Quarterback John Skelton (19) gets to face the Seahawks Sunday.
The last time John Skelton walked off the field at University of Phoenix Stadium he had firmly secured his reputation as a late-game quarterback.
What he hadn't secured, however, was the Cardinals' starting job. After five come-from-behind wins in 2011 and an overtime victory to close out last season against the Seattle Seahawks, Skelton was, for the most part, still the unsung, unheralded backup to Kevin Kolb.
What a difference a summer makes.
When Skelton returns to the field Sunday against those same Seahawks, he'll be the Cardinals' starter, the product of an intense offseason quarterback competition that lasted all five preseason games.
"From my first start last year when Kevin first went down to my last start against Seattle, I could see the progression of me getting better, me making smarter decisions as a quarterback, making smarter reads," Skelton said. "And my biggest goal going into the offseason was to continue that progression."
It seems to be a theme around the Cardinals.
After winning seven of their last nine, the Cardinals are using the second half of last season as a spring board in 2012, from the quarterbacks to the running game to the defense.
Sunday will be Ryan Williams' regular season debut. The second-year running back ruptured his patella tendon during a preseason game in 2011 and missed all of last season. Beanie Wells, who is listed as questionable, is also recovering from offseason knee surgery.
But much of that late success last season could be attributed to the defense finding its rhythm in a new system.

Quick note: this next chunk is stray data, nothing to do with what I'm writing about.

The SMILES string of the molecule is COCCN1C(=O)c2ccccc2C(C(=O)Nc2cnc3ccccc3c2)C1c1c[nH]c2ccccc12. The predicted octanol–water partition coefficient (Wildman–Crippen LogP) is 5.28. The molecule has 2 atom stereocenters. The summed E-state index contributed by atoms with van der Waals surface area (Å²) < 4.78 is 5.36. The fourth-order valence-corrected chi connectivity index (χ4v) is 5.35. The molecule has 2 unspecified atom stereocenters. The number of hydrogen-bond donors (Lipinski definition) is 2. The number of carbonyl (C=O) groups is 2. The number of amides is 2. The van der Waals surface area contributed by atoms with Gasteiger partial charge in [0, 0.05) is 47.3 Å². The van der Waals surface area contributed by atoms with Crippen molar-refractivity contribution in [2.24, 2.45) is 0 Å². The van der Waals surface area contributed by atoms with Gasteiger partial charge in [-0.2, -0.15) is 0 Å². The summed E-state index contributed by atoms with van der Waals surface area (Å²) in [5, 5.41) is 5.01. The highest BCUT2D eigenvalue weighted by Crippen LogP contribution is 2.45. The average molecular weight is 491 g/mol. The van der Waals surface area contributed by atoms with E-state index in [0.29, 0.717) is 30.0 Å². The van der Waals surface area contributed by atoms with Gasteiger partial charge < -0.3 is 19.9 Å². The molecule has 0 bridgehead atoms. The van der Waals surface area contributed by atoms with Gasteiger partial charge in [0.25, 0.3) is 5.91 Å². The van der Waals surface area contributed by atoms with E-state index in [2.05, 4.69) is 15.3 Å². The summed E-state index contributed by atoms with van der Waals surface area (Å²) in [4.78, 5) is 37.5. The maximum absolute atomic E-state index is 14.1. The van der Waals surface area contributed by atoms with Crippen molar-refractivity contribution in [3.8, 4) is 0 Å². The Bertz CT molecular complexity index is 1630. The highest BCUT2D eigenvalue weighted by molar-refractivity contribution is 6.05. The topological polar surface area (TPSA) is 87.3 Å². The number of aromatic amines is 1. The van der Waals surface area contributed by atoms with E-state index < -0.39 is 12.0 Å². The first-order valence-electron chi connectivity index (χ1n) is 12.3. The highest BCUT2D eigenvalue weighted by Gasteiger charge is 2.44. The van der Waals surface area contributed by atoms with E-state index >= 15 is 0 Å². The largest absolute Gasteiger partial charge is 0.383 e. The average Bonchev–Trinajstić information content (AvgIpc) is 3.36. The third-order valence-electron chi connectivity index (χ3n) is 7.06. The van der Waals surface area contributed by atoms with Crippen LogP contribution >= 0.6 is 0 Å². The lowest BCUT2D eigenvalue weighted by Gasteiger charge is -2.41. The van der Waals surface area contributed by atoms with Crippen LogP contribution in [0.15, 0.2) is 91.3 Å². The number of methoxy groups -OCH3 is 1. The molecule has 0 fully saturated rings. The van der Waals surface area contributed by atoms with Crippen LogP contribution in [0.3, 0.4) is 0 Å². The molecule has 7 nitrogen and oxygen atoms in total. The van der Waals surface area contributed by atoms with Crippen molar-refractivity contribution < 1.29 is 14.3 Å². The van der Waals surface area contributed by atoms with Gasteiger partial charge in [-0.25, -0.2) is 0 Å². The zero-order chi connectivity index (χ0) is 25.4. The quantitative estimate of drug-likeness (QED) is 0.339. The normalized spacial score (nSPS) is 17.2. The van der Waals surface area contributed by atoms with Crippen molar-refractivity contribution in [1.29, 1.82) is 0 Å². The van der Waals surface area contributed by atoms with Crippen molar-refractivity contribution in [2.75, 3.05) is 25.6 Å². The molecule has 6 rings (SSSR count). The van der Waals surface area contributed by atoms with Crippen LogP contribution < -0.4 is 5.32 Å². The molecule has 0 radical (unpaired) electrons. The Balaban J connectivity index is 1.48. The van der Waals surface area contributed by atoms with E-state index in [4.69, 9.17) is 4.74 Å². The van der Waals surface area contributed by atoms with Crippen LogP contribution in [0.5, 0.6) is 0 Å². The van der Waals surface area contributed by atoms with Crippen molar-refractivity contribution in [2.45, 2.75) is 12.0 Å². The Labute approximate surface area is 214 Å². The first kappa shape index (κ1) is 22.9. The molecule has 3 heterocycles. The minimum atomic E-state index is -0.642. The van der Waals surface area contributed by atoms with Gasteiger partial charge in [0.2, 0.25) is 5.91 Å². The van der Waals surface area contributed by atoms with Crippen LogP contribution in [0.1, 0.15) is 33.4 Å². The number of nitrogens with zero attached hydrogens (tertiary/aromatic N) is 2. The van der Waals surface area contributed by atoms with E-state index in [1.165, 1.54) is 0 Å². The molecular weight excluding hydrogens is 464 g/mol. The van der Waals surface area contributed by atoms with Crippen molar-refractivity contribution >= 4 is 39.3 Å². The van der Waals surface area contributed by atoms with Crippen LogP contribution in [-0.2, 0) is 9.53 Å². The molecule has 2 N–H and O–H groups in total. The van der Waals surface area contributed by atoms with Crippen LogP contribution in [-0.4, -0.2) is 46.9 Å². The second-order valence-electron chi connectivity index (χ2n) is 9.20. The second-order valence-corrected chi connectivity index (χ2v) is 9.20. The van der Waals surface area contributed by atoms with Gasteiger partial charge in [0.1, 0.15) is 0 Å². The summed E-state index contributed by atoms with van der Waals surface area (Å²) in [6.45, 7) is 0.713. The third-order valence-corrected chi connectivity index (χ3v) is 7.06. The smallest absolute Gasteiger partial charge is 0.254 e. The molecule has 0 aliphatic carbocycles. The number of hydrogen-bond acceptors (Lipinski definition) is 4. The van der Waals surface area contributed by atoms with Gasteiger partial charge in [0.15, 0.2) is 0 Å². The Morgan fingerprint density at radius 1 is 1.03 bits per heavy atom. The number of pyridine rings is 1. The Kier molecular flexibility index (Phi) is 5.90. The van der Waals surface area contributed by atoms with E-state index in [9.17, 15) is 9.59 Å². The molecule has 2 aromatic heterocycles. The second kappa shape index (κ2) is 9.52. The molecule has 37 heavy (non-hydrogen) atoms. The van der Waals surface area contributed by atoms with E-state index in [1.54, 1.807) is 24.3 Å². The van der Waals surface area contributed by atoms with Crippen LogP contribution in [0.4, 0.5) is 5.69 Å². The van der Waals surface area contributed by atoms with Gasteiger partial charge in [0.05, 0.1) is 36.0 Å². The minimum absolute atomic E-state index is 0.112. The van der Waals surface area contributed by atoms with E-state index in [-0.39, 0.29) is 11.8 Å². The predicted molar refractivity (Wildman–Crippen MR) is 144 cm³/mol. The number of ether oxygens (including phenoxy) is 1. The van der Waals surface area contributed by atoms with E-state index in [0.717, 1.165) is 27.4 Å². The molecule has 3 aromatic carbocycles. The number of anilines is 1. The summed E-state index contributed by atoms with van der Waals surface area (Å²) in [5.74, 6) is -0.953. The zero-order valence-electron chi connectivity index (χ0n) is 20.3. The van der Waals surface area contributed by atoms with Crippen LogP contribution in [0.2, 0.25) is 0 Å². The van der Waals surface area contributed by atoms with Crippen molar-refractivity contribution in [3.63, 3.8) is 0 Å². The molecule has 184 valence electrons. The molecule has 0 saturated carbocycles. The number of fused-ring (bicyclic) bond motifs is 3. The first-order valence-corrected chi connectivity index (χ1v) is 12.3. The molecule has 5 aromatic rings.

With a year in Ray Horton's scheme under their cleats, the defense wants to pick up where it left off when it finished last season with 20 sacks in its last six games. It'll start the season against Seattle quarterback Russell Wilson, the third rookie signal-caller they'll face in Week 1 in as many years.
"I think the extra preseason game really helped us focus, correct some things that were wrong and this was really probably one of our bet weeks of practice we've had in a long time," Horton said.
Seattle running back Marshawn Lynch is questionable for Sunday with a back injury that kept him out of practice Monday. Wide receiver Golden Tate will miss the game with a knee injury he suffered on Aug. 30.
If being the season opener didn't make Sunday important enough for the Cardinals, it'll also play into the NFC West standings. For the third time in four years, they will open the season against a divisional opponent.
"It puts a lot more emphasis on it for sure," tight end Todd Heap said. "You can't glide into the season on a game like this. There's a lot riding on it. We know we have to start fast and they're coming in kind of on top right now. We got to come out quickly."
For five of the last eight years the Seahawks hung NFC West title banners from the rafters, but last year saw the re-emergence of San Francisco. The 49ers' success last season – they lost in the NFC Championship – has made them the trendy pick to play in Super Bowl XLVII in New Orleans come February.
According to the experts, the road to an NFC West crown will go past Alcatraz and over the Golden Gate Bridge.
Besides fresh paint on the fields and new shoulder pads, the start of another NFL season brings renewed optimism to all 32 teams, as coach Ken Whisenhunt pointed out this week.
"We're all sitting at 0-0 right now," he said. "San Francisco, I have a lot of respect for what they did last year. They have a good football team. I think we had a little bit of success against them when we played them at home. We've been pretty good in our division over the years that I've been here.
"A lot of it is going to be played out on the field, and I'm comfortable with doing that."